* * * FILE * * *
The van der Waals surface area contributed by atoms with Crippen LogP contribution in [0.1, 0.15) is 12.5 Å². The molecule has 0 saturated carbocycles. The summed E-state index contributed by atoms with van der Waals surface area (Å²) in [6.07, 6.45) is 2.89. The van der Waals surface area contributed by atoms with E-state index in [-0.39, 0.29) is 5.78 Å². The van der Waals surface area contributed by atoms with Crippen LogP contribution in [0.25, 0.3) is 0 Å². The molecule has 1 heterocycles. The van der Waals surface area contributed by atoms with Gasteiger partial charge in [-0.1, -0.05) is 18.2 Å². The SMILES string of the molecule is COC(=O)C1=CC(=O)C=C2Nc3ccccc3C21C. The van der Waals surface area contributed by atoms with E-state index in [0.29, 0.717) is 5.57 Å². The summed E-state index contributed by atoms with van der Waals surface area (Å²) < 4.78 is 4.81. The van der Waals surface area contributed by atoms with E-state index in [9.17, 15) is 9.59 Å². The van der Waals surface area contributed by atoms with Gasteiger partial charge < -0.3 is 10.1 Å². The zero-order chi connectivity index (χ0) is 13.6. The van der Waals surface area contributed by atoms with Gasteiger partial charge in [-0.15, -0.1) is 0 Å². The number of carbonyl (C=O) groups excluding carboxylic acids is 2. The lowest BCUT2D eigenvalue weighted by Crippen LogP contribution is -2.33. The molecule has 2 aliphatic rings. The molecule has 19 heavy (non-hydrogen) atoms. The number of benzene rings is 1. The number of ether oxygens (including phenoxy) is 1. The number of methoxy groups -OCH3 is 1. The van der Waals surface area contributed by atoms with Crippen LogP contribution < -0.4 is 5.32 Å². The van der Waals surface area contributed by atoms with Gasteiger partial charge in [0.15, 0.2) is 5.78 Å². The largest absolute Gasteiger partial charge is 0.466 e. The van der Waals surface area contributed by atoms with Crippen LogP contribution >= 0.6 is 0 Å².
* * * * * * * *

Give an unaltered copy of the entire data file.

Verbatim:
The van der Waals surface area contributed by atoms with Crippen LogP contribution in [0.1, 0.15) is 12.5 Å². The molecule has 0 saturated carbocycles. The summed E-state index contributed by atoms with van der Waals surface area (Å²) in [6.07, 6.45) is 2.89. The van der Waals surface area contributed by atoms with E-state index in [-0.39, 0.29) is 5.78 Å². The van der Waals surface area contributed by atoms with Crippen LogP contribution in [0.25, 0.3) is 0 Å². The molecule has 1 heterocycles. The van der Waals surface area contributed by atoms with Gasteiger partial charge in [-0.1, -0.05) is 18.2 Å². The SMILES string of the molecule is COC(=O)C1=CC(=O)C=C2Nc3ccccc3C21C. The van der Waals surface area contributed by atoms with E-state index in [0.29, 0.717) is 5.57 Å². The summed E-state index contributed by atoms with van der Waals surface area (Å²) < 4.78 is 4.81. The van der Waals surface area contributed by atoms with E-state index in [9.17, 15) is 9.59 Å². The van der Waals surface area contributed by atoms with Gasteiger partial charge < -0.3 is 10.1 Å². The zero-order chi connectivity index (χ0) is 13.6. The van der Waals surface area contributed by atoms with Gasteiger partial charge in [-0.15, -0.1) is 0 Å². The number of carbonyl (C=O) groups excluding carboxylic acids is 2. The lowest BCUT2D eigenvalue weighted by Crippen LogP contribution is -2.33. The molecule has 2 aliphatic rings. The molecule has 19 heavy (non-hydrogen) atoms. The number of benzene rings is 1. The number of ether oxygens (including phenoxy) is 1. The number of methoxy groups -OCH3 is 1. The van der Waals surface area contributed by atoms with Crippen LogP contribution < -0.4 is 5.32 Å². The van der Waals surface area contributed by atoms with Gasteiger partial charge in [0.15, 0.2) is 5.78 Å². The largest absolute Gasteiger partial charge is 0.466 e. The van der Waals surface area contributed by atoms with Crippen LogP contribution >= 0.6 is 0 Å².